Case loads sometimes prevent a public defender from meeting with a client until just prior to a hearing, Silva said. ‘‘When that happens, they meet in a holding area. This is not my preferred method, but that happens when an average of 3,500 new cases are assigned this office annually.”
Despite the heavy workload, the Tulsa Public Defender’s Office as well as the Oklahoma City counterpart have not lost personnel due to state budget cuts.
But it has been made perfectly clear to Silva that no new positions in the department would be funded. That means the attorneys will continue to handle juvenile matters, felony cases, domestic violence cases and other matters without the prospect of additional help. It’s nothing new, they have been under that workload for years.
The American Bar Association suggests that the Public Defender’s Office attorneys should have 150 cases annually.
Silva admits he likes the ABA case load idea, but money remains the key.
“The chance to reach the ABA numbers probably is zero,” he said, “at least in my lifetime.”
Each attorney generally averages 250 to 300 cases annually.
“That idea is not even in the budget,” he said. “Mine (budget) is the same as last year. This staff has not received pay increases for the past two years. I am very grateful to Supreme Court Justice James Edmondson and Court Administrator Mike Evans for their commitment to the Public Defender’s system.’’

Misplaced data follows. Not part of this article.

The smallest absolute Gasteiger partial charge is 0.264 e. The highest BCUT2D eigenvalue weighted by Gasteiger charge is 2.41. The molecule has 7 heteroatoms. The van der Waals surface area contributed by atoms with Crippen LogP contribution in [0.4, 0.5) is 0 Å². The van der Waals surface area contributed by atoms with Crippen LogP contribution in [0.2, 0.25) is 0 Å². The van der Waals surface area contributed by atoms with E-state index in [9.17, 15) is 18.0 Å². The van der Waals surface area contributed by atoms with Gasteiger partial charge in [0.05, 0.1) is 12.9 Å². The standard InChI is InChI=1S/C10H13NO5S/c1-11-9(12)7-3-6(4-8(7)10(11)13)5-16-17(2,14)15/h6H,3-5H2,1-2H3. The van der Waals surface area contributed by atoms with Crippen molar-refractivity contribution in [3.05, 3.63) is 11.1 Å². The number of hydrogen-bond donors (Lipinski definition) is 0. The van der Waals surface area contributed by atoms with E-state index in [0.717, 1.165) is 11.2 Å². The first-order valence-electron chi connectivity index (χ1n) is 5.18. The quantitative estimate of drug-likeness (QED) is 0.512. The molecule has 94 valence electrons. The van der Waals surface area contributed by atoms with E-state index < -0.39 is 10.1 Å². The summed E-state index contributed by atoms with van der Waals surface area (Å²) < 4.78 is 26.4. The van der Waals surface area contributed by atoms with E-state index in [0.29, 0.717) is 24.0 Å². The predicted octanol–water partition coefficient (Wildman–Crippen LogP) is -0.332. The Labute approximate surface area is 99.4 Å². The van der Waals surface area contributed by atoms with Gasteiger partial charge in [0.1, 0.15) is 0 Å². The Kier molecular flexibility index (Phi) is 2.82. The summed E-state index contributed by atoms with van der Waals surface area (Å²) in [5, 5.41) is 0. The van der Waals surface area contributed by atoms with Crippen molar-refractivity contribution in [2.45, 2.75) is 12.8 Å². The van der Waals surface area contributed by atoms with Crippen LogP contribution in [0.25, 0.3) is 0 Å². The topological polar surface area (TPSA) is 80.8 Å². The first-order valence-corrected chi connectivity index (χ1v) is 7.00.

The Supreme Court funds this office and 99 percent is used for salaries, Silva said. “The legislature funds the courts. My budget is submitted as part of the 14th Judicial District and it is a large item.’’
The Tulsa County Public Defender’s office has a group of attorneys with experience levels varying from 30 years to as little as three or four years. They work together as a team with the more experienced mentoring newer members.
When it is time to go to court, the younger attorneys observed their experienced counterpart, Silva said. When it is their turn to handle a trial, then the experienced attorney is there watching and offering support.
Everyone helps the other and no one says they won’t provide requested assistance, Silva said. “Every case that comes into this office is my case whether I know it is here or not. If someone is not willing to help a fellow attorney, it is the same as looking at me and saying they won’t help me. My attorneys are not in competition with each other. They have nothing to fear in their positions with providing the requested help. The biggest risk they have in their positions is not helping.’’
This office always has had a great staff that has been willing to work weekends and holidays to prepare for court.